Friday, November 12, 2010

The Bread of Justice: John Ruskin and Food

In the writings of John Ruskin, a nineteenth-century English writer, art critic, and artist who continuously turned to the observable world and found meaning in everything, it is striking that he never focused exclusively on food or the act of eating. For a man who “was convinced of the vital connections between things, as they bind and blend themselves together,” food and eating, which permeate everyday life, could have served as a means to convey his philosophies.[1] Upon a close examination of his writings, however, it becomes clear that Ruskin did observe the significance of food even as he never wrote extensively on it. While he never focused exclusively on food and eating as a topic, Ruskin did use both literal and figurative food examples to bolster his larger arguments. 

Ruskin sometimes used literal examples of food to support his arguments. For example, in “Modern Painters, III” (1856) Ruskin challenged the use of the words objective and subjective. Rather than adhering to these words, which he regarded as “useless” and “troublesome,” Ruskin asserted that the true nature of a thing is in its power to produce a sensation not the sensation itself.[2] This power is present whether or not a person is around to experience it. To support this argument Ruskin turned to the example of sweetness, writing

I derive a certain sensation, which I call sweetness, from sugar. That is a fact. Another person feels a sensation, which he also calls sweetness, from sugar. That is also a fact. The sugar’s power to produce these two sensations, which we suppose to be, and which are, in all probability, very nearly the same in both of us, and, on the whole, in the human race, is its sweetness.[3]

While dealing with what might be a difficult linguistic and philosophical concept to grasp, Ruskin successfully used a concrete example of food to convey his larger point; this literal example of food thus served to ground his ideas.

Ruskin more often used food in a figurative sense. For example, he described the sky as “human nature’s daily food,” the unimaginative artist as creating art “as simply a matter of recipe and practice as cookery,” the division of labor as causing men to be “broken into small fragments and crumbs of life,” and nations with good art as having “starved for it” and “fed themselves with it, as if it were bread.”[4] In “Modern Painters, V” (1860) Ruskin again used a food example to defend his argument:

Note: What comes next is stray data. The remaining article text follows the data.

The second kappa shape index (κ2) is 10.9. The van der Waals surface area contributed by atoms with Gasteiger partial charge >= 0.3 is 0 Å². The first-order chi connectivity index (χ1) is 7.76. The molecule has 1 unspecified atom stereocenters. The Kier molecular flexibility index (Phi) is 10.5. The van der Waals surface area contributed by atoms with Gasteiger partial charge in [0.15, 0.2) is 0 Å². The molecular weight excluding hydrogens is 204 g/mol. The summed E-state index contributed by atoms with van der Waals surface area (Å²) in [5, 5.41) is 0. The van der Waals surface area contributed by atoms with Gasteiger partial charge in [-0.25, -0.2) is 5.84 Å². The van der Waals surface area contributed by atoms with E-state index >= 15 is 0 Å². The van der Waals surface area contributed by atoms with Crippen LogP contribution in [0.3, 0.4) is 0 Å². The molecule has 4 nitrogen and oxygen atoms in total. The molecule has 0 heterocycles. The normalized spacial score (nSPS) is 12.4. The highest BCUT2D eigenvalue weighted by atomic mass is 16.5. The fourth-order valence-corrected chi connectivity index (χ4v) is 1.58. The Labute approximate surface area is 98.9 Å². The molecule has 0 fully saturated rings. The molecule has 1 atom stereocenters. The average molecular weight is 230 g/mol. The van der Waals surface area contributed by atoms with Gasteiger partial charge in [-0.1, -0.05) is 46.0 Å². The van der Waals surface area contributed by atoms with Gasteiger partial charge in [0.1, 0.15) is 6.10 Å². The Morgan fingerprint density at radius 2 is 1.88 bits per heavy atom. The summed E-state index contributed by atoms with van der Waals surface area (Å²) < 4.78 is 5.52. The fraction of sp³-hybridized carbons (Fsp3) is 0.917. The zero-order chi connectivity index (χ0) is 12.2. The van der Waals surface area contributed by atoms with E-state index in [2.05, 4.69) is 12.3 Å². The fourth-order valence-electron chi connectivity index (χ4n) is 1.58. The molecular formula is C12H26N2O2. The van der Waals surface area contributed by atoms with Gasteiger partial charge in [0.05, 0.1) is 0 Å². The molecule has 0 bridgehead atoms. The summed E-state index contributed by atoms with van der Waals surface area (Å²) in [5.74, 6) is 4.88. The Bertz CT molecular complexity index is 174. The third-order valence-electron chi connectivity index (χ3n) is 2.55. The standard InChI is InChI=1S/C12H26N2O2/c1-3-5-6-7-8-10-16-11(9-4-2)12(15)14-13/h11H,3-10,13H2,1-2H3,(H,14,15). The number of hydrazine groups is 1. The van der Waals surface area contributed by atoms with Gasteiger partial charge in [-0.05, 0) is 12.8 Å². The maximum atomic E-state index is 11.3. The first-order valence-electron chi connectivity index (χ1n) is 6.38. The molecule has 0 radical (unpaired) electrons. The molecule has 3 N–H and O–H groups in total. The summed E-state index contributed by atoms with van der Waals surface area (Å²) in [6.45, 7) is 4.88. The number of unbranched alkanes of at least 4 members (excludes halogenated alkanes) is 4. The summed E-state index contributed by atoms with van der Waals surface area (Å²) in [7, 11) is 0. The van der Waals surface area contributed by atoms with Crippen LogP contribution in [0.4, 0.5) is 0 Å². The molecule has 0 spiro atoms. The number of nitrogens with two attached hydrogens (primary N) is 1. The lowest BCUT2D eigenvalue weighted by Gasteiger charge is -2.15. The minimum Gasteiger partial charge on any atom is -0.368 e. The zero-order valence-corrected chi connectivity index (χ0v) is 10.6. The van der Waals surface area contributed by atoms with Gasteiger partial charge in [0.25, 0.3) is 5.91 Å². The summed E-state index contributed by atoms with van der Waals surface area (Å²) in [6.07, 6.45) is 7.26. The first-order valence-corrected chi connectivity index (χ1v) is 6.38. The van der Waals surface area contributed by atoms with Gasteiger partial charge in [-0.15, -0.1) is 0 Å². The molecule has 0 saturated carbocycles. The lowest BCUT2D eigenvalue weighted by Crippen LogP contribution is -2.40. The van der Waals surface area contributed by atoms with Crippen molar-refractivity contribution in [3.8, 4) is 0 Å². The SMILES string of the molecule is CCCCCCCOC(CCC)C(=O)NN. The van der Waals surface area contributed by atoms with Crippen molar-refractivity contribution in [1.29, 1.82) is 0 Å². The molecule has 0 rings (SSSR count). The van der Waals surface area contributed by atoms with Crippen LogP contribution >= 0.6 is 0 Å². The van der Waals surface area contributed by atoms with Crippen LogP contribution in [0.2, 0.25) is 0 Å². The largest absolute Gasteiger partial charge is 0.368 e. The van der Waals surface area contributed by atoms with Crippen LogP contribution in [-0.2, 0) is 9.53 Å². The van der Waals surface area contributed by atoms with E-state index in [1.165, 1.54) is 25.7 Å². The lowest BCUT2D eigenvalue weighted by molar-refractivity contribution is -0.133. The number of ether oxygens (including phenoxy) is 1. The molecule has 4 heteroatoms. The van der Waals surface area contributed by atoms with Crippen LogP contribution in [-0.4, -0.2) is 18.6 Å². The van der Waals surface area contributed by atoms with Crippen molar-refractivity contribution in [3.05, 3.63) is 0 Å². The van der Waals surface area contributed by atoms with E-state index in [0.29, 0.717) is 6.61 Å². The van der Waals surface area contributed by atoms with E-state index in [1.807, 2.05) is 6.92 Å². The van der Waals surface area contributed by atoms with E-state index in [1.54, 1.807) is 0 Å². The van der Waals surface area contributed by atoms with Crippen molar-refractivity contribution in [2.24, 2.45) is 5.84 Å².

It is the curse of every evil nation and evil creature to eat, and not be satisfied. The words of blessing are, that they shall eat and be satisfied. And as there is only one kind of water which quenches all thirst, so there is only one kind of bread which satisfies all hunger—the bread of justice, or righteousness; which hungering after, men shall always be filled, that being the bread of heaven; but hungering after the bread, or wages, of unrighteousness, shall not be filled, that being the bread of Sodom.[5]

In this case, Ruskin is not concerned with real bread and water but rather what the act of consumption symbolizes. The bread and water are significant in what they represent, not as actual foodstuffs. This figurative example helps the reader understand Ruskin’s larger argument of the essay—that one must resist materialism and instead strive for righteousness.

In his literal and figurative food examples, Ruskin most commonly referenced bread, water, and sugar—three basic substances that any reader could relate to—as well as the shared experience of eating. While food was not Ruskin’s primary focus, the examples he used throughout his writing strengthened his arguments. In his attempts to get the audience to truly see the world as it is, Ruskin’s use of food and eating offers one means to engage the reader and make his arguments accessible.

[1] Dinah Birch, “Introduction,” in John Ruskin: Selected Writings, ed. Dinah Birch (New York: Oxford, 2004), xxvi.

[2] John Ruskin in John Ruskin: Selected Writings, 68-69.

[3] Ruskin, 69.

[4] Ruskin, 9, 43, 85, 98.

[5] Ruskin, 138.

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